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Strings And Weather

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Here's a question I've always debated with my friends, to no avail. I have a Schecter Omen, along with a Strat and a Tele and a LP, and I have them on stands in my cnc laboratory. In the summer it's air conditioned, and in winter just standard electric baseboard heat. Niether source is excessive. Here's the deal. Each one of them is always in different degrees of tune. Meaning they are out of tune differently. The Shecter is the worst. The others have maybe the G and B strings just slightly off. My take on this is the neck woods are all curing at different rates. Taking in varying amounts of moisture at any given humidity or dryness in the air. I live in New England, and it's true, wait five minutes and it will change. The Omen is about ten yrs. old, the Strat a pre CBS. The neck is stamped 1964, The Tele is a Squire, reletively new, maybe 3 yrs. and the LP is 42 yrs old . I bought it when I was in high school. Any comments on this. I'd like to know what you all think about this. :D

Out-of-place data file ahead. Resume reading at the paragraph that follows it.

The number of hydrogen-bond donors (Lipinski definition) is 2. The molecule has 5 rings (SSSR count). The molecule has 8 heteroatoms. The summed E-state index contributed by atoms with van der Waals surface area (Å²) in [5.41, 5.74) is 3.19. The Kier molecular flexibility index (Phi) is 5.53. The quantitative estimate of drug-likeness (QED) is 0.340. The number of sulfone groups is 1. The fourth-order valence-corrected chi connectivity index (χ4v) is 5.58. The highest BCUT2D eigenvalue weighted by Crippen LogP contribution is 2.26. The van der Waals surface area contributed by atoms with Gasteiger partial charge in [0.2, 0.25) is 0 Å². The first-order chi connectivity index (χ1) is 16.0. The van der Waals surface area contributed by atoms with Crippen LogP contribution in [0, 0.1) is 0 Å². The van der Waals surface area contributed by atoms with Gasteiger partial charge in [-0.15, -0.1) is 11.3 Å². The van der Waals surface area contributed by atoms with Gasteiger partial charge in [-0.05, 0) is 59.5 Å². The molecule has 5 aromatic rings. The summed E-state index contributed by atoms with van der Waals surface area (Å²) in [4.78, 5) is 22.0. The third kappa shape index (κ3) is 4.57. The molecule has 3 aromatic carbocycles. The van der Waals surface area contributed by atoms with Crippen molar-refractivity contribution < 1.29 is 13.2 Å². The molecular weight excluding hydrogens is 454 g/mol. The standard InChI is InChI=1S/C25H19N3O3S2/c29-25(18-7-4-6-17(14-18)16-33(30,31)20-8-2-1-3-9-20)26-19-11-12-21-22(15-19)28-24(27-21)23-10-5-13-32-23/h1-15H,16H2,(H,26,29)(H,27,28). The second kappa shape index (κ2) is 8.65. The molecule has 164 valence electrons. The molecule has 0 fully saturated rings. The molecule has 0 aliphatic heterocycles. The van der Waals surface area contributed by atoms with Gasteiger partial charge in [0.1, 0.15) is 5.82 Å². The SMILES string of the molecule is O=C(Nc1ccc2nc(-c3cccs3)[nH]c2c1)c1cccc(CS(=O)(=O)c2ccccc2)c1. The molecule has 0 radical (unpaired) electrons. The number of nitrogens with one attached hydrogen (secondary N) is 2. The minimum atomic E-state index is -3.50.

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I don't actually see a specific question in there...

I believe he forgot the question mark in "Any comments on this?" which qualifies as a question, since one assumes there's a preface, as in "Does anyone have".

Of course, it seems the younger crowd would have punctuated it this way:

"any comments on this lol"


Anyway, on my guitars the tuning tends to go out equally for all of the strings --could be the locking tuners? And the guitars tend to go slightly sharp.

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They're not curing, just moving. Different bits of wood (and species of wood) will expand and contract differently in reaction to heat and especially humidity swings, and finishes (and fingerboard woods/ages/dryness/neck stiffness) will also affect how this translates into tuning shifts. The body wood's also moving some. More seasoned wood should do it less than less seasoned wood.

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